The video for "Who Dat Boy" is just as oddly creepy as the dark synth intro to the track.
It's been a while since we've heard anything from Tyler. Since releasing Cherry Bomb two years back in 2015, he hasn't been around the scene too much. Sure, he hasn't totally disappeared but like most of the Odd Future gang, he doesn't hang around the spotlight too much. He'll pop and do something characteristically weird here and there but music wise he's been quite. Since making it big, he never really has been one to hop on someone else's track anyway. So while other artists try to stay relevant by getting some features in the interim between their projects, Tyler just sticks to focuses on his own.
On the other hand, a lot of artists recently have seemed eager to jump on the Creator's tracks. On Cherry Bomb, he got features for Kanye West, Lil Wayne, and Pharrell Williams, among others. Over the past week or so, Tyler had been teasing at some new content in typical Tyler fashion. His countdown culminated in a video for his new song "Who Dat Boy" with none other than A$AP Rocky. This song and video, along with other teasers, have been released to hype up his soon-to-be-released album Scum Fuck Flower Boy (which has all the charm of an album you would hear and say "yeah, that's definitely a Tyler album"). The album will feature other collaborations such as Wolfgang brother Frank Ocean, former collaborator Lil Wayne, and singer Estelle.
The video accompanying the song "Who Dat Boy" is just as oddly creepy as the opening dark synth strings of the track would suggest. It opens on Tyler, back facing us, as we move through a dark hallway that frames him working on something. The kind of strange experimentation you would expect. Next thing you know, Tyler emerges outside and walks down the street with a severe gash across his face.
Then A$AP Rocky shows up, evidently to save the day by giving Tyler some facial reconstructive surgery. While performing the operation, a few cops bust in on them and they are forced to flee. Then it's revealed to us that A$AP has sewed some sort of white-face surgical mask on to Tyler and damn, it is creepy as hell. The pair continue to rap around outside until all of a sudden Tyler is driving down the highway, cops in pursuit, with a random teenage dude that seems to come out of nowhere. This is all before the song and video abruptly transition into another song on the album "911". This part of the video features multiple Tylers in a Cherry Blossom field or park.
All components of this video are pretty disconcerting but at the same time not at all something to be unexpected from an artist like Tyler. So much of his career has been based on a particular brand of strange antics and shock value. There could some potential race and/or police commentary going on in this video but like anything out The Creator, it's distinctly difficult to pick out the pieces between absurd and direct.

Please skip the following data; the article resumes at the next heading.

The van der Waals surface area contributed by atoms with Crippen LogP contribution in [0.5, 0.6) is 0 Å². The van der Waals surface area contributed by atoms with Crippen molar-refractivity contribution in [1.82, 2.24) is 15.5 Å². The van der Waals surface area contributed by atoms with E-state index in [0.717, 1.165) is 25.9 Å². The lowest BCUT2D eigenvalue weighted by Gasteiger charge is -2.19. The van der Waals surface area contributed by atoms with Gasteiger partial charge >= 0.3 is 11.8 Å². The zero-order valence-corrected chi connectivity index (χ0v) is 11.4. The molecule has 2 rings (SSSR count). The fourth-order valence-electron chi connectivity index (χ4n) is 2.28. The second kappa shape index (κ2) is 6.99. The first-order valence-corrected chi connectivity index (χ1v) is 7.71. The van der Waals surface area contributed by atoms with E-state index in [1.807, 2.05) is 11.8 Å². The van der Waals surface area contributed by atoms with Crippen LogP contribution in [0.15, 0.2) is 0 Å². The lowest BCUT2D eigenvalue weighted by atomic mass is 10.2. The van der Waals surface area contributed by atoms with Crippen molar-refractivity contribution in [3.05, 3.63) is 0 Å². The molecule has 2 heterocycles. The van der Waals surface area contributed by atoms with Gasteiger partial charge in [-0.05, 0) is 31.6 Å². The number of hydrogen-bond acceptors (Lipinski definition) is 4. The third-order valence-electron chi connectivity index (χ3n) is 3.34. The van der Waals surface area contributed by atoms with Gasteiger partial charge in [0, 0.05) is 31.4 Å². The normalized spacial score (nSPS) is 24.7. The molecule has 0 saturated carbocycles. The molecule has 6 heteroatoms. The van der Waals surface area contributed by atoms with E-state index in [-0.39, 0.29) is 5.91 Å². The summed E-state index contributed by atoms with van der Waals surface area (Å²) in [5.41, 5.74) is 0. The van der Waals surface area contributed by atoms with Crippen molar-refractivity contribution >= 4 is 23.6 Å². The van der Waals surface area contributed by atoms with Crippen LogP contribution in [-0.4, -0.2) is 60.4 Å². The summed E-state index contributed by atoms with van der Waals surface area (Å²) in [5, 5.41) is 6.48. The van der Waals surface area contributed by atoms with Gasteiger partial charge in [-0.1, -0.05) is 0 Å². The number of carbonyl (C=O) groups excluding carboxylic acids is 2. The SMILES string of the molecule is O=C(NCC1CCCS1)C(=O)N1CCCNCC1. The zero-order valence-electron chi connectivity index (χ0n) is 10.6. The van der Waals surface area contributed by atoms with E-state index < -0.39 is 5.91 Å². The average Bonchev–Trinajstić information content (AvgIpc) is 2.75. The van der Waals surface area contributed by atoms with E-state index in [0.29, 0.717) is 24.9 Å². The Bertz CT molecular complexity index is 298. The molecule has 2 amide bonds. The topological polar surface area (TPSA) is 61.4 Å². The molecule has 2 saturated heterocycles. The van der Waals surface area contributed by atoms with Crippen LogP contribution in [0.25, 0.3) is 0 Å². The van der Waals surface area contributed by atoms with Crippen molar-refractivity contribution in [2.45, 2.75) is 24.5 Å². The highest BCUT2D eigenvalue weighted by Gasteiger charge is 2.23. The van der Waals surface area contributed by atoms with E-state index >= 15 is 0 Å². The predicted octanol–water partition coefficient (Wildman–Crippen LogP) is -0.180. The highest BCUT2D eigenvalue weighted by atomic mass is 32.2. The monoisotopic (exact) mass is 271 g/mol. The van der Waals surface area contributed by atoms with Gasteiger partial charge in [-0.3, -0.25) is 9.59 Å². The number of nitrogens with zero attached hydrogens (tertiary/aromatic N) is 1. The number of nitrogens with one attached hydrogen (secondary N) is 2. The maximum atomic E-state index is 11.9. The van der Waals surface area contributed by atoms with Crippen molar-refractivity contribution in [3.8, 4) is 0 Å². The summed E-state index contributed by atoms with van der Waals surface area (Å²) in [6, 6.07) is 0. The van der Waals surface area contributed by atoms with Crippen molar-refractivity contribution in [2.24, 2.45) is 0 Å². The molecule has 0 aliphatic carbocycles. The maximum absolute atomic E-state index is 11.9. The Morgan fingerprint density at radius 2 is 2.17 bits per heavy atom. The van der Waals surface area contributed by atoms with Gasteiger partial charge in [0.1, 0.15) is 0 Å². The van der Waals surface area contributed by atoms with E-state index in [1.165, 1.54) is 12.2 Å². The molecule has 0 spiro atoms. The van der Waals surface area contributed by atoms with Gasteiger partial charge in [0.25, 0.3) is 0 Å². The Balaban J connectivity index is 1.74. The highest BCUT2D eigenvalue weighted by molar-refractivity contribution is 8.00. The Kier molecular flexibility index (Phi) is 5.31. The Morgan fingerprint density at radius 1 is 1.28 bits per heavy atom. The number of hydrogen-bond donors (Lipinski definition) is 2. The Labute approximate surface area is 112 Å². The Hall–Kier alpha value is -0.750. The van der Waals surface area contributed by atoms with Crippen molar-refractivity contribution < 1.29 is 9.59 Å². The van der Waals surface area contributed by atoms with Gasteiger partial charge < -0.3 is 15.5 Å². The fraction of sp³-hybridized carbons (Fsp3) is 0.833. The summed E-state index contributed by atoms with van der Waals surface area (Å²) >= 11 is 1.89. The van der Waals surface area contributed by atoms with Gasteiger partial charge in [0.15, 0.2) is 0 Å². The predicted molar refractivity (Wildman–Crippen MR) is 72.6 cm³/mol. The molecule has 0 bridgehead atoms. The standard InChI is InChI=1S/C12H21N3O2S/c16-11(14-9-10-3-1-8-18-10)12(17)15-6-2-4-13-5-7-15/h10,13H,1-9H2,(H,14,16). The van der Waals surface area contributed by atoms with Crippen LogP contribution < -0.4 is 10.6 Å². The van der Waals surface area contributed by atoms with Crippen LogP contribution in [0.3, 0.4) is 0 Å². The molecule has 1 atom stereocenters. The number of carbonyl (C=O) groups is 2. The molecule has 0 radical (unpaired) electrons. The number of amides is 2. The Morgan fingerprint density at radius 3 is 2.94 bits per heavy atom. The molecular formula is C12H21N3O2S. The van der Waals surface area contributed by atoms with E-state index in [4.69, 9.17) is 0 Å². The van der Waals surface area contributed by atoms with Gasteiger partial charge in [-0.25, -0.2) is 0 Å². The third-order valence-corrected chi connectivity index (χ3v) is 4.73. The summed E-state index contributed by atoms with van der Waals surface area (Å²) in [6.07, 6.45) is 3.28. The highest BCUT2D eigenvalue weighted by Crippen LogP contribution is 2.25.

A few other tracks from Scum Fuck Flower Boy have either been released or made their way out on to the Internet, including a song with Frank Ocean and the song "Boredom". "Boredom", the eighth track on the upcoming album, features Rex Orange County and Anna of the North. Some of this track rings back to the ending parts of Cherry Bomb, such as "Too Fucking Young/Perfect" and "Keep Da O's", with cuts of smoothness and Tyler swooning you don't often get to hear. Unlike "Who Dat Boy" that very much sticks to the sonic canon of Tyler's work, "Boredom" moves in a less abrasive direction.
The lyrical contemplation on "Boredom" hits with the same earnestness that likely has endeared Tyler to fans over the years. It's a simple subject, generally just waiting for something to happen and trying to find the peace of mind to accept that nothing is going to happen. It's the classic battle of trying to turn boredom into being simply content. This is evident in how the verses contrast the hooks sung by the features.
In a similar vein, the track "Mr. Lonely" (part of the "9/11/Mr. Lonely"), which has made its way online as well, deals with the theme of Tyler waiting on something or someone. The track, which features Frank Ocean, is another honest deluge of thoughts and emotions from Tyler who clearly has no trouble baring it all for fans. Although, I did mention earlier that discerning the meaningful from the prank-like wildness of Tyler can often be hard, many of his tracks are very cut and dry about his real feelings. Even though he often time goes extremely overboard, especially in his earlier work, it's pretty easy to tell the difference between raunchy tangents from his more poignant moments.
On top of that, apparently the whole album has already leaked online. This have given hardcore fans a chance to devour the content and flood the internet with speculation about even deeper moments on the album. Evidently Tyler gets even more personal on the album and on at least one track may or may not come out of the closet? While, this is all operating on the lyrics of the album and not on statements from The Creator, given that this album seems to be a departure for him, it would stand to reason that his lyrics reflect reality this time.
As other have pointed out, Tyler no longer seems to be making jokes and messing around. While he has retained much of the style of his antics, the earnestness level seems to have been bumped way up. Perhaps it has lended itself to making him a better artist and rapper as he is ready to get real with his fans.
It may have been a long time coming to some but I'm sure there will be those who miss his old ways. Although, once the album drops officially, we will be able to listen and see if there is enough for both camps of fans to be satisfied.